Graduation Date

Summer 8-19-2016

Document Type


Degree Name

Doctor of Philosophy (PhD)


Biochemistry & Molecular Biology

First Advisor

Dr. Youri I. Pavlov


During eukaryotic replication primase•polymerase α (prim•polα) complex synthesizes de novo chimeric primers composed of about 10 nt RNA and 20 nt DNA, which are subsequently extended by main replicative DNA polymerases (pol), polε and polδ, on leading and lagging strands, respectively. It is estimated that prim•polα initiates more than 10 millions of lagging strand Okazaki fragments in human genome in each replication cycle. A concerted action of the two active sites, RNA pol and DNA pol, is required to ensure the efficient priming. A remarkable feature of the prim•polα complex is the “programmed” synthesis of the chimeric primer, where the lengths of the RNA and DNA parts are tightly regulated. It is likely achieved by emerging intrinsic structural features of the complex and components of replication fork. To get a better understanding of the mechanism and biological importance of priming by the primase•polα, we utilized biochemical and genetic approaches to examine the protein-protein interactions, de novo synthesis and primer extension by prim•polα and the genome stability in primase mutants.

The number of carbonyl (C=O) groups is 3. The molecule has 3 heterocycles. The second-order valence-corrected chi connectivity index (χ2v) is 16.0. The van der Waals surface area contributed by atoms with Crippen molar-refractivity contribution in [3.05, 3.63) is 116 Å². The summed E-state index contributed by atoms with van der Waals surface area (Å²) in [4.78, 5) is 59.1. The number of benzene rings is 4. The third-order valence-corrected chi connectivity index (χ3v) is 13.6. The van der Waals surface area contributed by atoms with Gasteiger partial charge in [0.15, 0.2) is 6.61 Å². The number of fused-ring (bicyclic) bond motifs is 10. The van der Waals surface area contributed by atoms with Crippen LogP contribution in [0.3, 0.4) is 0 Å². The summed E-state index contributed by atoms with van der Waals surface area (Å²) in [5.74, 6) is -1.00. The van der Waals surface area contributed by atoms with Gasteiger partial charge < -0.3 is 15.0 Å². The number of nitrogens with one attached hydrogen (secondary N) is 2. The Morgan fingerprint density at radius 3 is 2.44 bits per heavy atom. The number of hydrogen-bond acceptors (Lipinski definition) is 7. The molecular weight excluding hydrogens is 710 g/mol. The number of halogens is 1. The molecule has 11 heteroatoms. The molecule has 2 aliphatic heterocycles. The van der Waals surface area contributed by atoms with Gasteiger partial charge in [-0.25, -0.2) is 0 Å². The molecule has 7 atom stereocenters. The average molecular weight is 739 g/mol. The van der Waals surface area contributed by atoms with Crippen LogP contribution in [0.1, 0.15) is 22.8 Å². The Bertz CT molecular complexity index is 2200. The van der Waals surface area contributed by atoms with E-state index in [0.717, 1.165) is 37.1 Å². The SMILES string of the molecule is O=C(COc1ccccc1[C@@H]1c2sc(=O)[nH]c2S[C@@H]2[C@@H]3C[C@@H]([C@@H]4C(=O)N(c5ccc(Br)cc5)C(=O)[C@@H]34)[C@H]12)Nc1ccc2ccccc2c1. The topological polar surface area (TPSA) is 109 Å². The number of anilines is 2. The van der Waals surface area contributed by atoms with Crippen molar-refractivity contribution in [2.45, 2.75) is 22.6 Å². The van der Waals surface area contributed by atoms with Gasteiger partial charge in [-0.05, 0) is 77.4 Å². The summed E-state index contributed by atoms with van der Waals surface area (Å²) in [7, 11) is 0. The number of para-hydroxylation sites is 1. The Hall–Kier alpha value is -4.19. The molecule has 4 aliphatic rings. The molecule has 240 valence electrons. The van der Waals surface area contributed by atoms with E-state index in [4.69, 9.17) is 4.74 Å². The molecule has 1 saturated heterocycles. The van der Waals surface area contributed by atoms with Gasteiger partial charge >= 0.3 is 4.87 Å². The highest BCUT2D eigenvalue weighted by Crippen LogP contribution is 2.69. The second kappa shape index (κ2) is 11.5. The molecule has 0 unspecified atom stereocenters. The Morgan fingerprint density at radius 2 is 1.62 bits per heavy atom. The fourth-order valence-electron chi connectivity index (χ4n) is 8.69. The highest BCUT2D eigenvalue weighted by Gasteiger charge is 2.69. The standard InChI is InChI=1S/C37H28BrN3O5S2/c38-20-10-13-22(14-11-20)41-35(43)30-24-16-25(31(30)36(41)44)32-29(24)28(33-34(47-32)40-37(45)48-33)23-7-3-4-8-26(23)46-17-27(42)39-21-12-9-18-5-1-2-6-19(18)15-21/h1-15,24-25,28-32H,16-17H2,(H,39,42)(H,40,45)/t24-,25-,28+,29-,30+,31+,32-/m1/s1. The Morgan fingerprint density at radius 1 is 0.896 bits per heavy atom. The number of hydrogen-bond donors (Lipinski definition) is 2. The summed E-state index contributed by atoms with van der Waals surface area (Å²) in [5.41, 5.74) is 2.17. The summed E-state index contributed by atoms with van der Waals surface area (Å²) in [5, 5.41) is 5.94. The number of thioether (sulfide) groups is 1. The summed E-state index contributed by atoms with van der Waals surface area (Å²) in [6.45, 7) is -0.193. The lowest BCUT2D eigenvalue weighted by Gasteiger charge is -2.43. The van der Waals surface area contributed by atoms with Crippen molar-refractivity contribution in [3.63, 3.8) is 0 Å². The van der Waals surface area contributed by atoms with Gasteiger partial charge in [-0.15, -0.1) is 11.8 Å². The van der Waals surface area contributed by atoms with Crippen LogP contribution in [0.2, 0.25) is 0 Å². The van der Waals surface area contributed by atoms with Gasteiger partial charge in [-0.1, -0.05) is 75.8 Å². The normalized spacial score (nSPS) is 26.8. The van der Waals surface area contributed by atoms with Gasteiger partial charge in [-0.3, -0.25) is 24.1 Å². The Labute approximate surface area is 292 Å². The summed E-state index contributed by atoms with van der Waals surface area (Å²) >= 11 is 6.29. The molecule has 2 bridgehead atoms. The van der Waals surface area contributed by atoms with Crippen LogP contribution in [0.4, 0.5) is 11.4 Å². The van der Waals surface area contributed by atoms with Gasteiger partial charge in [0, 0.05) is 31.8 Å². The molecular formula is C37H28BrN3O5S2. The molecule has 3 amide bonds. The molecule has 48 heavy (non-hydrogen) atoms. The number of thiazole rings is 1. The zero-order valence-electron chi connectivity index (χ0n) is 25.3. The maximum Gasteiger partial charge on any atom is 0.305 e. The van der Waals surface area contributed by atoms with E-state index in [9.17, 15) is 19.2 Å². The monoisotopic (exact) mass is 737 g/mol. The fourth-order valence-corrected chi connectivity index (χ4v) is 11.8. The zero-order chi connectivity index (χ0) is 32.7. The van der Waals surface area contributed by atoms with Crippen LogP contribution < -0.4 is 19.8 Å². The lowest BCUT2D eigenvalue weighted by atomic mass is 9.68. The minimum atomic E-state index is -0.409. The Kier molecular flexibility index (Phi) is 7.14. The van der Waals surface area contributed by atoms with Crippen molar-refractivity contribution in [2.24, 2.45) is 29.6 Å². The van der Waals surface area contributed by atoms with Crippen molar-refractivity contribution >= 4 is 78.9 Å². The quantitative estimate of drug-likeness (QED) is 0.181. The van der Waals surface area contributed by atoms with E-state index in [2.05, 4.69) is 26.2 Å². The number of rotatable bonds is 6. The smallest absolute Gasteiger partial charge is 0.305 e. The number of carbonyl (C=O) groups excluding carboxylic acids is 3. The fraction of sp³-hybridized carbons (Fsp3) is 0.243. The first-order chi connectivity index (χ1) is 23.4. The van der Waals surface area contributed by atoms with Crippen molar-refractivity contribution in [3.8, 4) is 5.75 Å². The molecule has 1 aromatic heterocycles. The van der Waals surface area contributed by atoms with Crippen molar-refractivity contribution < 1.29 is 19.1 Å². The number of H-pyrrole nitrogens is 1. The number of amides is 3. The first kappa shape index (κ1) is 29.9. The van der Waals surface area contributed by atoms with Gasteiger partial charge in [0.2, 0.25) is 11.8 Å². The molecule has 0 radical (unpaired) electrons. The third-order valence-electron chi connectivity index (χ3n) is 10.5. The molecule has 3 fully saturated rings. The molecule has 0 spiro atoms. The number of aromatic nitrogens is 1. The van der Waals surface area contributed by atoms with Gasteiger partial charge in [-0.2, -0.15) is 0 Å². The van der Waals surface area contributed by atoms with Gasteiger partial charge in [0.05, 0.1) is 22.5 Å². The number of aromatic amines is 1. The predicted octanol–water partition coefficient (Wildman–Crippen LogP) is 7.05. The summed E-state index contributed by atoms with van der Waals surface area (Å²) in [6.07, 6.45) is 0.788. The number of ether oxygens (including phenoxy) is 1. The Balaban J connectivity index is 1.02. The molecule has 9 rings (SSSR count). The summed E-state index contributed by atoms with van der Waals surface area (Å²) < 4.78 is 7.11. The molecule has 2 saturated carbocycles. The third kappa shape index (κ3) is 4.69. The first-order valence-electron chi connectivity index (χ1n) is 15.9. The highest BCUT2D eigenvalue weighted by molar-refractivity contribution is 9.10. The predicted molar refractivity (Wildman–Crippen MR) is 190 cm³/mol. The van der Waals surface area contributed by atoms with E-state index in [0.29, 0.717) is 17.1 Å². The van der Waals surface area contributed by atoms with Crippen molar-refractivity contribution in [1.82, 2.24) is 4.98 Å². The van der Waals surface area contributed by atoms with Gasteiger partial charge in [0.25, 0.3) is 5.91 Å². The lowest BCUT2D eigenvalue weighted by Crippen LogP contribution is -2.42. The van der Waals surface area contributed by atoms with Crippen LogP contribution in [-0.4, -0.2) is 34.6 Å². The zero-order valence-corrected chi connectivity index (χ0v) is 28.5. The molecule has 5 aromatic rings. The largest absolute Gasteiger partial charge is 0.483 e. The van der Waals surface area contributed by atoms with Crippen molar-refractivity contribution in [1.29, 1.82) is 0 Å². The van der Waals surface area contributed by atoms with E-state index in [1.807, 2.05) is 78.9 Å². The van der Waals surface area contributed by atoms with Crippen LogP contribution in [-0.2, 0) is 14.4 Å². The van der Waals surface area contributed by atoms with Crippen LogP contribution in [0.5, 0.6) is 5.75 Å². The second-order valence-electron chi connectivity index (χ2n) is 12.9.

A direct interaction between the N-terminal domain of the human primase accessory subunit (p58N) and the C-terminal domain of the polα (p180C) catalytic subunit was found. The function of the C-terminal domain of primase containing Fe-S cluster and linker connecting it with p58N in the regulation of primase and polα synthesis was revealed. A novel interaction between the C-terminal domain with the 5’ triphosphate group of the RNA primer as well as the phosphodiester backbone of the template at the primer/template junction defines the length of the RNA primer, and the position where polα synthesis starts. We describe two mechanisms of decrease of apparent processivity of polα induced by divalent metal ions. The increased genomic instability in yeast mutants defective in primer initiation during Okazaki fragment synthesis led to a hypothesis on mutation-prone Okazaki fragment maturation when priming is delayed.